The gap between the demands of political spin and good public policy were dramatically illustrated by two events yesterday.
First, the Reserve Bank of Australia released its Quarterly Economic Statement. It revealed that not only is inflation forecast to sit above 3% in 2008, but it could go even higher unless consumer, business and public spending slows.
Then, barely an hour later, the Coalition launched its campaign for the 2007 federal election. Prime Minister John Howard announced policies including:
Low-tax saving accounts for first home buyers and their family members.
Tax deductibility for all education related expenses, capped at $400 per year for a primary school student and $800 per year for a high school student.
More respite care for carers.
A 30% child-care rebate to go directly to childcare-providers, designed to reduce costs by up to %30.
Vouchers to provide financial literacy training to the community.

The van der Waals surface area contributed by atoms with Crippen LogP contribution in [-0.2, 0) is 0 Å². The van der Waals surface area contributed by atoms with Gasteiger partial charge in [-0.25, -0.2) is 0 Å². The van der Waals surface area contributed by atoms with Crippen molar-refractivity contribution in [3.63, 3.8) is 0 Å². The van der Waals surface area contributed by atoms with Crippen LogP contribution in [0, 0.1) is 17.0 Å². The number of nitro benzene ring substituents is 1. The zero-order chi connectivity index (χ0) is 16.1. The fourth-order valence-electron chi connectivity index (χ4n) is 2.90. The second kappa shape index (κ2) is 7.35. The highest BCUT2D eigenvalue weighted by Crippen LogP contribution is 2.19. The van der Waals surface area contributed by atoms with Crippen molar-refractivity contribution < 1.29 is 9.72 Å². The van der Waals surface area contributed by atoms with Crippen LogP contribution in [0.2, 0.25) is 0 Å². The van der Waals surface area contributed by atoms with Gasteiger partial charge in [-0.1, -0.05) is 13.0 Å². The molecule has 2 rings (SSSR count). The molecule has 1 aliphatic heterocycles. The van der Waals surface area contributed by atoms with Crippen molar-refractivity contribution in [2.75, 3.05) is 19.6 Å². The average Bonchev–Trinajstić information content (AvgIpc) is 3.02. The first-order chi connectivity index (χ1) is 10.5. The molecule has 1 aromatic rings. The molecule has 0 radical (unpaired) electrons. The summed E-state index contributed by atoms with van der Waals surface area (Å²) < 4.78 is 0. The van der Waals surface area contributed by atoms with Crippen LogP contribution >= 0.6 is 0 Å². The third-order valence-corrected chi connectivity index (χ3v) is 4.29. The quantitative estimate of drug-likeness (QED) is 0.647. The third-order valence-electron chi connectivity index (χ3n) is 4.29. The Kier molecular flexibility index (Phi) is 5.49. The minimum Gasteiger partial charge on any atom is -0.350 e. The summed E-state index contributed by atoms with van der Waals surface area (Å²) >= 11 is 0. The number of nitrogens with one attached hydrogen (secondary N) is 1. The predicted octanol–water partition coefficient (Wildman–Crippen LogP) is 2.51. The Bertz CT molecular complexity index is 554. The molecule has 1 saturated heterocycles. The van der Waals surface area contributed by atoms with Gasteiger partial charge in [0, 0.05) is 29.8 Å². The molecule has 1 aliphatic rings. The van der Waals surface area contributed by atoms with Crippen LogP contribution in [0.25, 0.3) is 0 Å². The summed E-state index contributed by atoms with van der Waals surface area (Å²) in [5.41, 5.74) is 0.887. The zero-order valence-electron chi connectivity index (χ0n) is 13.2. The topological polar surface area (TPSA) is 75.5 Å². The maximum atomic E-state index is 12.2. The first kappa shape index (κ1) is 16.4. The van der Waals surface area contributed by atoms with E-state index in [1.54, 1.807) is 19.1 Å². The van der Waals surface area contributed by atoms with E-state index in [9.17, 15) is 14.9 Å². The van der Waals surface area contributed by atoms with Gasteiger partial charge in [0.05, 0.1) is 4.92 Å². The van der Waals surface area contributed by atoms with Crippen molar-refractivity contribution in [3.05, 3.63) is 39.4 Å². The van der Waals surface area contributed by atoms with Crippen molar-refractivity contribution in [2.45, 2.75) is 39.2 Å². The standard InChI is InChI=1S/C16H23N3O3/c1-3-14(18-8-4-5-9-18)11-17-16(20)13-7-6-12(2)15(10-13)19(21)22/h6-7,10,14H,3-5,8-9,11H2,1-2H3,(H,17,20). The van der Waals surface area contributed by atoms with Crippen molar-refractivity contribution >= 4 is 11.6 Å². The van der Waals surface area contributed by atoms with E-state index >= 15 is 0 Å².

The total cost of these promises? More than $9.4 billion, reportedly bringing the Coalition’s promises for the year to the neighbourhood of $60 billion.
To put this into context, total revenue for 2007-08 is expected to be $247 billion, according to the federal government’s 2007-08 budget papers.
Political imperatives may make it necessary to put dollars in the pockets of voters, either through spending or tax cuts, but this time next year we may all be paying back everything we get during the campaign – and then some – in higher interest rates.
Tomorrow Labor will launch its election campaign. At the moment Labor’s promises apparently total about $48 billion, but all that could change if Kevin Rudd decides to seriously loosen the purse strings tomorrow.
But from a policy perspective, this would be the perfect opportunity for him to illustrate the economic conservatism he has spent so much time talking about. By this time tomorrow, we will know if his claims to conservatism are anything more then empty spin.
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